Render of CesiumAstro's Ka-band in-flight connectivity terminal on a commercial aircraft. Credit: CesiumAstro

WASHINGTON – CesiumAstro, a company known for supplying phased array antennas for satellites, is entering the in-flight connectivity market with demonstrations on Airbus airplanes and helicopters.

The March 13 announcement brings Cesium one step closer to its goal of “supplying phased arrays for everything that’s mobile,” including aircraft, ships and autonomous vehicles, Shey Sabripour, Cesium founder and CEO, told SpaceNews. “We’ve got this growing demand for throughput and the piece that needs to be continuously revolutionized is the way we use the spectrum and connect everything. That’s why I have believed in phase arrays for a couple of decades and wanted to build a company around it.”

Entering the IFC market

Austin, Texas-based Cesium invested for years in developing in-flight connectivity products before being selected by Airbus, along with a couple of competitors, to demonstrate the performance of its flat-panel terminals.

Cesium will deliver the multi-beam, active phased-array antennas to Airbus in May for tests likely to occur later this year.

“I appreciate everything that Airbus has done for us as the first customer,” including mounting the Cesium terminal on aircraft and testing them, Sabripour said. “Of course, we’re going to market this to other commercial aircraft providers as well.”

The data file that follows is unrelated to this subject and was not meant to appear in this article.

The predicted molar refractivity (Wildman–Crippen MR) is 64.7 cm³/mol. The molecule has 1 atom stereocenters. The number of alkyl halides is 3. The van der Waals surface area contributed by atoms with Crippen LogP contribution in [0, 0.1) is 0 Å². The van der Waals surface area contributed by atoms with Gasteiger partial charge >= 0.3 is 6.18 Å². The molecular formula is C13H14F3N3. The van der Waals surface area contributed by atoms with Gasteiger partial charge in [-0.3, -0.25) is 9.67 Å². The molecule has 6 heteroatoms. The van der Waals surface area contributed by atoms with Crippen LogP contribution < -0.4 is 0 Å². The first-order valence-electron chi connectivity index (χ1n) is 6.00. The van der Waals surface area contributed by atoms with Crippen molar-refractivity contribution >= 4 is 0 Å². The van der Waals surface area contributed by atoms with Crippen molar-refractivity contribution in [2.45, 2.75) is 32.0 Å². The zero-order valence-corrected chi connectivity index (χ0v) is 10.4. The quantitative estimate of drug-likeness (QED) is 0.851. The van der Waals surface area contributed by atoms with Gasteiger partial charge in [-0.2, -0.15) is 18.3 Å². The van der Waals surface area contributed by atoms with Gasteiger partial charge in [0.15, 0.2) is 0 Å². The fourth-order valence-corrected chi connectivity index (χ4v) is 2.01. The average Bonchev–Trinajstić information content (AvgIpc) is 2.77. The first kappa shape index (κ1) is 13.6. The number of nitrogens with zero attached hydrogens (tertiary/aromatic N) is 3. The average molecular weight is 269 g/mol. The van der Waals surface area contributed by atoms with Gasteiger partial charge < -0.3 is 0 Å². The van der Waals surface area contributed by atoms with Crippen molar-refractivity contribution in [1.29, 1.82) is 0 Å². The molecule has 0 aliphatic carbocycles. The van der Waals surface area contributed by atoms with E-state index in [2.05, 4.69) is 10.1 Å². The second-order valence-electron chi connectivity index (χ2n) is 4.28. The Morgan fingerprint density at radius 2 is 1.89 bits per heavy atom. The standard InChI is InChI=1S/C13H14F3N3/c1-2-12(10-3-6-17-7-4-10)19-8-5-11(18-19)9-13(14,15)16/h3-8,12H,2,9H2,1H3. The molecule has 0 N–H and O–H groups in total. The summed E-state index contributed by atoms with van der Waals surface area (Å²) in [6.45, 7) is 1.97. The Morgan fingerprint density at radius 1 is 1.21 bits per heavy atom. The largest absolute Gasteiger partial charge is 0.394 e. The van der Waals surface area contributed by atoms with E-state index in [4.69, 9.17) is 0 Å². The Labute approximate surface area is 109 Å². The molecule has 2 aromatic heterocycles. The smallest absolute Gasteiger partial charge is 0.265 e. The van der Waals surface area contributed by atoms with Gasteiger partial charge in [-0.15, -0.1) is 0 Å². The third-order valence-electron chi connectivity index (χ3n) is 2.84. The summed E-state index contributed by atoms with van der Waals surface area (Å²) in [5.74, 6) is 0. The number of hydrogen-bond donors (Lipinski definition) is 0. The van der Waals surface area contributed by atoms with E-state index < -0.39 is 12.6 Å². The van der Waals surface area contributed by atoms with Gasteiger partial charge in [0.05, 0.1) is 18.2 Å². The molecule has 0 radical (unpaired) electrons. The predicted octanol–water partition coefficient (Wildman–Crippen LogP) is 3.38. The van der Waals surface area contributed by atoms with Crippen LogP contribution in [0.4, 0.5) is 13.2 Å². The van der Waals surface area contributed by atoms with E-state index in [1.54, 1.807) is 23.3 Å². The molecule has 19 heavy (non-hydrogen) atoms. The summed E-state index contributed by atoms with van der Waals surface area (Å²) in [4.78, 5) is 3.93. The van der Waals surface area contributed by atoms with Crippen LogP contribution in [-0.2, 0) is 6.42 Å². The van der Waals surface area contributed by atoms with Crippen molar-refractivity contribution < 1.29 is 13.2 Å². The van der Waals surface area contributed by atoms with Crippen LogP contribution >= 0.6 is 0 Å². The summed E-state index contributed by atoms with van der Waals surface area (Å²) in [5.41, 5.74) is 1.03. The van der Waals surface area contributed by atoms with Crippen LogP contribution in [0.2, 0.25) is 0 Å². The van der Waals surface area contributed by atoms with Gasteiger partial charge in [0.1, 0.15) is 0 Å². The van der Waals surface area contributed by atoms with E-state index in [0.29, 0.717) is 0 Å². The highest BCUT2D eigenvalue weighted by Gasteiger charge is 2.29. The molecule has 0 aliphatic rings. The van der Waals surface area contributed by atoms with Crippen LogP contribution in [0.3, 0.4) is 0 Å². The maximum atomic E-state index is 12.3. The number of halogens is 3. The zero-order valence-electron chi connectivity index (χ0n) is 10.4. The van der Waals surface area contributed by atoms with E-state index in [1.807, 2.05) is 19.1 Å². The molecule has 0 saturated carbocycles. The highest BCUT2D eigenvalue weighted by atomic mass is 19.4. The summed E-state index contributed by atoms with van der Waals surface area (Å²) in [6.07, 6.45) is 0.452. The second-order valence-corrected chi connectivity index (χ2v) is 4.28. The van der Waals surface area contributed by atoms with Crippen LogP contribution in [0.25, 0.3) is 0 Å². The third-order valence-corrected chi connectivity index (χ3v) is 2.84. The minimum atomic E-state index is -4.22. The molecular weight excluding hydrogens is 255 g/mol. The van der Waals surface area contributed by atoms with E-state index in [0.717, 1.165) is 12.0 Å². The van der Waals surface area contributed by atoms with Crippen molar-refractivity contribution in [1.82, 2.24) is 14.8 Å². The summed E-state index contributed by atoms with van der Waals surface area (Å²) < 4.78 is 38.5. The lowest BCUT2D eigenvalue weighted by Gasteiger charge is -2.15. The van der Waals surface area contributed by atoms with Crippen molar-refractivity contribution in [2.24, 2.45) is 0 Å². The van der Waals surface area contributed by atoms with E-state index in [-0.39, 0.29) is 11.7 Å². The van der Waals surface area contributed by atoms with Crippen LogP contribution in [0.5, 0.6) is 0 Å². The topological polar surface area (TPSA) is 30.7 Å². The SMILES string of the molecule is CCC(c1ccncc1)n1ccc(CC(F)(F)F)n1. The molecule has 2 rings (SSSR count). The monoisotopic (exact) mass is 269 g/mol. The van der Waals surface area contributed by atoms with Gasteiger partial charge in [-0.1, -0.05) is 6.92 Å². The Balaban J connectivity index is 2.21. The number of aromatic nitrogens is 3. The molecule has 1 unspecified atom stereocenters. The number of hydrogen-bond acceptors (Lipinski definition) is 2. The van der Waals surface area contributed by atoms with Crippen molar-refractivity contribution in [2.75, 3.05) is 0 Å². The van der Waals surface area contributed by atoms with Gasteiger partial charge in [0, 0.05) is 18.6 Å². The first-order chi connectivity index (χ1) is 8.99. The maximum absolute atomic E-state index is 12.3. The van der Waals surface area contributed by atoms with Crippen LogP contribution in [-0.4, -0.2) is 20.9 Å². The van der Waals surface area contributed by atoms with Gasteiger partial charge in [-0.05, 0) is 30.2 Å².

Cesium has another contract, not yet announced, to demonstrate the Ka-band terminal on a drone for a U.S. government agency. The flight demonstrations for Airbus and the unnamed government customer will help Cesium collect the data the company needs to reach its goal of obtaining FAA certification for its in-flight connectivity terminal in early 2025, Sabripour said.

Cesium’s IFC terminals are designed to fit aircraft of all sizes.

“It’s a very modular tile-like architecture,” Sabripour said. “We can make it very big for a certain type of aircraft and very small for a drone.”

Space Terminals

Sabripour founded Cesium in 2017 in a quest to make phased arrays ubiquitous. Initially, the company focused on space applications.

Saturn Satellite Networks announced plans last year to buy Cesium antennas for its $500 million Space Broadband Networks-1 program.

Recently, the startup announced a contract from the Pentagon’s Space Development Agency to develop active electronically scanned array antennas compatible with the Link 16 tactical data network.

Debra Werner is a correspondent for SpaceNews based in San Francisco. Debra earned a bachelor’s degree in communications from the University of California, Berkeley, and a master’s degree in Journalism from Northwestern University. She...